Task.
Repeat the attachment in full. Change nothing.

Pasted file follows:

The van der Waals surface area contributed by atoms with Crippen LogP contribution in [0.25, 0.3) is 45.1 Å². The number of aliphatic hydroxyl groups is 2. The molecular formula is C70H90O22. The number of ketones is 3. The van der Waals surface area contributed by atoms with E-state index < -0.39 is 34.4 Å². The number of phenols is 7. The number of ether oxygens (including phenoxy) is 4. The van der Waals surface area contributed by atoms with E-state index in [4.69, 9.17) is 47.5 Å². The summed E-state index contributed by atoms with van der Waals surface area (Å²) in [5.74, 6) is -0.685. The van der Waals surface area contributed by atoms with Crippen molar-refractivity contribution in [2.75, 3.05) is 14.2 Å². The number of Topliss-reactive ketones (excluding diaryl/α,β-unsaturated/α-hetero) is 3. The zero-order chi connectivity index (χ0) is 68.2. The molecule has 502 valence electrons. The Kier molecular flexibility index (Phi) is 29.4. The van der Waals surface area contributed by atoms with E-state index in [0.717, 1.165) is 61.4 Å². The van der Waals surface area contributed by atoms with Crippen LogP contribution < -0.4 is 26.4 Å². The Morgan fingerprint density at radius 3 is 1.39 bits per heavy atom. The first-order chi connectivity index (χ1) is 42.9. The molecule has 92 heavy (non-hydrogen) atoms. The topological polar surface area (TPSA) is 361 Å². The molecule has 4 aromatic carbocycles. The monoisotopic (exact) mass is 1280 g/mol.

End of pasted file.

The van der Waals surface area contributed by atoms with Crippen LogP contribution in [0.25, 0.3) is 45.1 Å². The number of aliphatic hydroxyl groups is 2. The molecular formula is C70H90O22. The number of ketones is 3. The van der Waals surface area contributed by atoms with E-state index < -0.39 is 34.4 Å². The number of phenols is 7. The number of ether oxygens (including phenoxy) is 4. The van der Waals surface area contributed by atoms with E-state index in [4.69, 9.17) is 47.5 Å². The summed E-state index contributed by atoms with van der Waals surface area (Å²) in [5.74, 6) is -0.685. The van der Waals surface area contributed by atoms with Crippen molar-refractivity contribution in [2.75, 3.05) is 14.2 Å². The number of Topliss-reactive ketones (excluding diaryl/α,β-unsaturated/α-hetero) is 3. The zero-order chi connectivity index (χ0) is 68.2. The molecule has 502 valence electrons. The Kier molecular flexibility index (Phi) is 29.4. The van der Waals surface area contributed by atoms with E-state index in [0.717, 1.165) is 61.4 Å². The van der Waals surface area contributed by atoms with Crippen LogP contribution < -0.4 is 26.4 Å². The Morgan fingerprint density at radius 3 is 1.39 bits per heavy atom. The first-order chi connectivity index (χ1) is 42.9. The molecule has 92 heavy (non-hydrogen) atoms. The topological polar surface area (TPSA) is 361 Å². The molecule has 4 aromatic carbocycles. The monoisotopic (exact) mass is 1280 g/mol.